# Last year the price per share of Stock X increased by k percent and the earnings per share of Stock X increased by m percent, where k is greater than m. By what percent did the ratio of price per share to earnings per share increase, in terms of k and m? GMAT Explanation, Video Solution, and More Practice!

Last year the price per share of Stock X increased by k percent and the earnings per share of Stock X increased by m percent, where k is greater than m. By what percent did the ratio of price per share to earnings per share increase, in terms of k and m?

A. k/m

B. (k–m)

C. 100(k–m)/(100+k)

D. 100(k–m)/(100+m)

E. 100(k–m)/(100+k+m)

This is a very challenging percent change word problem with a ton of variables from the GMAT Official Guide. A few things to remember when working on word problems:

- Read carefully. Digest the text as you read.
- Define the question before starting calculations (use the nouns to define the question you don’t have to fill in the numbers)
- Solve thoughtfully. Avoid simply burrowing in. Zoom in/Zoom out. Pause. Think.

Since there are variables in the answer choices this is a good candidate for: picking numbers.

Now, let’s also remember the practical picking numbers test. If the question would be easier if you simply had the numbers then go ahead and pick them! This question would just be a percent change. So I’d say that is a clear signal to pick numbers.

Alright, we’re getting a little ahead of ourselves. Let’s go ahead and define the question: *By what percent did the ratio of price per share to earnings per share increase, in terms of k and m?*

That’s it, no more no less. In tutoring sessions students often struggle getting this question defined. The question is always just that last line and doesn’t need interpretation. If you’re having trouble defining it just read the last line to yourself word by word verbatim. Often, if you’re confused it’s because you missed a word or added a word or two. Avoid paraphrasing here.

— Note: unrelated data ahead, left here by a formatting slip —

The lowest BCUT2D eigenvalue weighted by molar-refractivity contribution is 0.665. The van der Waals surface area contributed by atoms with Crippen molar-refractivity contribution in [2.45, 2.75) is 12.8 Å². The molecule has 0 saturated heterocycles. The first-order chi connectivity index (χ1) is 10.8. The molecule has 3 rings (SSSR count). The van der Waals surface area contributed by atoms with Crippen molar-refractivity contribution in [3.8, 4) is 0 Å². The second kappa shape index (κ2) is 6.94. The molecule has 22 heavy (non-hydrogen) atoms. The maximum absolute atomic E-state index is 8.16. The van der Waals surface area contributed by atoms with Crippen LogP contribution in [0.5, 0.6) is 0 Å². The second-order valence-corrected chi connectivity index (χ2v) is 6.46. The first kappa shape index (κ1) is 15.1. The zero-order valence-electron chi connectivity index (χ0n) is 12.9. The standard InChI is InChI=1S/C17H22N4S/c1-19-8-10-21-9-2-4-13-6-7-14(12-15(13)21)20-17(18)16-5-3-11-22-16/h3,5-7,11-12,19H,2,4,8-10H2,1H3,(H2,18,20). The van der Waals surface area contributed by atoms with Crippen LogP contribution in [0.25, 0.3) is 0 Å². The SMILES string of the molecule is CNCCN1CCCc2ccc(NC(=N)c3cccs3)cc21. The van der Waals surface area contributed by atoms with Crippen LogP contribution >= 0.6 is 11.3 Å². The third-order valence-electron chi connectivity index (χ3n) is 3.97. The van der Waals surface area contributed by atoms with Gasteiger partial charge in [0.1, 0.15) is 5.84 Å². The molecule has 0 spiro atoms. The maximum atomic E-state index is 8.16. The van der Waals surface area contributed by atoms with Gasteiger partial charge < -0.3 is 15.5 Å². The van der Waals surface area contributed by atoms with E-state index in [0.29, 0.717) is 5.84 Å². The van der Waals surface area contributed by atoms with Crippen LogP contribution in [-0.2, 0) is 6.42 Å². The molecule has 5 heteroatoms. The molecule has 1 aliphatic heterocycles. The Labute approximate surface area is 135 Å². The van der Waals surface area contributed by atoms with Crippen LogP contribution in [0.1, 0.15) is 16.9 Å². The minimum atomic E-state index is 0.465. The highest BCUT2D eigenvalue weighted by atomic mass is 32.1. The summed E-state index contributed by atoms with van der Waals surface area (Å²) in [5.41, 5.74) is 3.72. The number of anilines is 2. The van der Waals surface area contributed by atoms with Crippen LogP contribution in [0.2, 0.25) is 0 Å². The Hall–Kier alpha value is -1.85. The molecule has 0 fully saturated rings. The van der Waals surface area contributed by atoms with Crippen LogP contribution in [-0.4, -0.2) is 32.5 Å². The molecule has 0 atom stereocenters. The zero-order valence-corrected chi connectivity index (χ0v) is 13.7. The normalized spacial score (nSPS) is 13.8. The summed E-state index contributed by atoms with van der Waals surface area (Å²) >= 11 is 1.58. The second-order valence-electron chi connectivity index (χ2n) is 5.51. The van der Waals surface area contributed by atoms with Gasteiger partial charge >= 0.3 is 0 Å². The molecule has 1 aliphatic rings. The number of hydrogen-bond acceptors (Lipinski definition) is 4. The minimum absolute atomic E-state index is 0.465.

What gets missed on this one? That you’re comparing RATIOS. It’s the percent change of the RATIO of price per share to earnings per share. It’s not Price compared to Earnings. It’s P/E last year compared to P/E now.

So let’s put that information into the percent change formula:

(((New Price Per Share/New Earnings Per Share)/(Old Price Per Share/Old Earnings Per Share)) – 1)100. The general formula is ((New/Old) – 1)100

We have a bunch of variables. The New/Old price and earnings and k and m. Are there any constraints? k > m. But that’s it. So you can pretty much pick whatever numbers you’d like.

Any thoughts on where to start? I’d start by picking the old price and earnings then k and m which we’ll use to derive the new price/earnings.

Because we’re dealing with percents let’s use 100 because that makes things easy.

Can you make earning and price the same? Yes! Why not?

**Old **

Price 100

Earnings 100

Now let’s pick an easy k and m. I’d go for 10 and 5. or 20 and 10. Something simple. Let’s do 10 and 5.

**New**

Price 110

Earnings 105

Now let’s put those numbers into our percent change formula.

((110/105)/(100)(100) – 1)

Notice that by making old price and earnings the same the denominator cancels. So after cancelling the denominator and reducing 110/105 we’re left with:

(22/21 – 1 )100 = (22/21 – 21/21)100 = 100/21

So that’s our percent change, 100/21. Now we need to do what we always do picking numbers: plug the numbers into the answer choices to yield our answer, 100/21.

If you follow our blog and have read our other GMAT explanations you probably know that we have a shortcut for this. We’re going to use divisibility to avoid some of the calculations.

Let’s look at the denominator of our answer: 21. So we know that the correct answer must have a denominator that is a multiple of 21. I’d break down 21 to primes, 7 and 3. I’d focus on three because it has easy divisibility rules. So we also know that the denominator must be a multiple of 3. So let’s start eliminating answer choices based on that.

A. k/m

10/5 = 2. Not Div by 3.

B. (k–m)

10-5 = 5. Not Div by 3.

C. 100(k–m)/(100+k)

110. Not Div by 3.

**D. 100(k–m)/(100+m)**

**105 is Div by 3 so this is possible.**

E. 100(k–m)/(100+k+m)

115 is not Div by 3.

Correct Answer: D

## Video Solution: Last year the price per share of Stock X increased by k percent and the earnings per share of Stock X increased by m percent, where k is greater than m. By what percent did the ratio of price per share to earnings per share increase, in terms of k and m?

## More Challenging GMAT Word Problem Practice Questions

Here’s an almost identical question from the GMAT Official Guide: Last Sunday a certain store sold copies of Newspaper A

Here’s a work and rate example that’s a little different but you try picking numbers and using the divisibility trick for eliminating answers: During a trip, Francine traveled x percent of the total distance